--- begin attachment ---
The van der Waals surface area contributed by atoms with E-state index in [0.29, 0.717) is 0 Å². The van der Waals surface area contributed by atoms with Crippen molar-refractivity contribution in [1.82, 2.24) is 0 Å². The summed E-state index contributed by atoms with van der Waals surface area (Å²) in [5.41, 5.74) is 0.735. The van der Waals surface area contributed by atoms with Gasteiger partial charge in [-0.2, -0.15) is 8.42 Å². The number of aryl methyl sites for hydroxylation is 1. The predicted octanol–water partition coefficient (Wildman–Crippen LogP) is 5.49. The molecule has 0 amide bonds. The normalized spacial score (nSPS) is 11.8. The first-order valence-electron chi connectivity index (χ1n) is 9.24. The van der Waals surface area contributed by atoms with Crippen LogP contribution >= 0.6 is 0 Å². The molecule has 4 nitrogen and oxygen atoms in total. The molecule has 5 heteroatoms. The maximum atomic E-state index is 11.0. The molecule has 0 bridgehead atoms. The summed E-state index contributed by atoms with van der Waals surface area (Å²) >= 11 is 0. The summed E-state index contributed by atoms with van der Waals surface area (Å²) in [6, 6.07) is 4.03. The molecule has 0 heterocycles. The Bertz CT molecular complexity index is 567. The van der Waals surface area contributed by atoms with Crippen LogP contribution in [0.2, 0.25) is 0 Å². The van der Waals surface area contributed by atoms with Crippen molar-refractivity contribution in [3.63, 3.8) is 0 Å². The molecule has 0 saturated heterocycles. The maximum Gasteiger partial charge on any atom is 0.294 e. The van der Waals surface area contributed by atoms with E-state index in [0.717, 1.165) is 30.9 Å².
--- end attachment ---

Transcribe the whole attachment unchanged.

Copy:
The van der Waals surface area contributed by atoms with E-state index in [0.29, 0.717) is 0 Å². The van der Waals surface area contributed by atoms with Crippen molar-refractivity contribution in [1.82, 2.24) is 0 Å². The summed E-state index contributed by atoms with van der Waals surface area (Å²) in [5.41, 5.74) is 0.735. The van der Waals surface area contributed by atoms with Gasteiger partial charge in [-0.2, -0.15) is 8.42 Å². The number of aryl methyl sites for hydroxylation is 1. The predicted octanol–water partition coefficient (Wildman–Crippen LogP) is 5.49. The molecule has 0 amide bonds. The normalized spacial score (nSPS) is 11.8. The first-order valence-electron chi connectivity index (χ1n) is 9.24. The van der Waals surface area contributed by atoms with Crippen LogP contribution >= 0.6 is 0 Å². The molecule has 4 nitrogen and oxygen atoms in total. The molecule has 5 heteroatoms. The maximum atomic E-state index is 11.0. The molecule has 0 bridgehead atoms. The summed E-state index contributed by atoms with van der Waals surface area (Å²) >= 11 is 0. The summed E-state index contributed by atoms with van der Waals surface area (Å²) in [6, 6.07) is 4.03. The molecule has 0 heterocycles. The Bertz CT molecular complexity index is 567. The van der Waals surface area contributed by atoms with Crippen LogP contribution in [0.2, 0.25) is 0 Å². The van der Waals surface area contributed by atoms with Crippen molar-refractivity contribution in [3.63, 3.8) is 0 Å². The molecule has 0 saturated heterocycles. The maximum Gasteiger partial charge on any atom is 0.294 e. The van der Waals surface area contributed by atoms with E-state index in [0.717, 1.165) is 30.9 Å².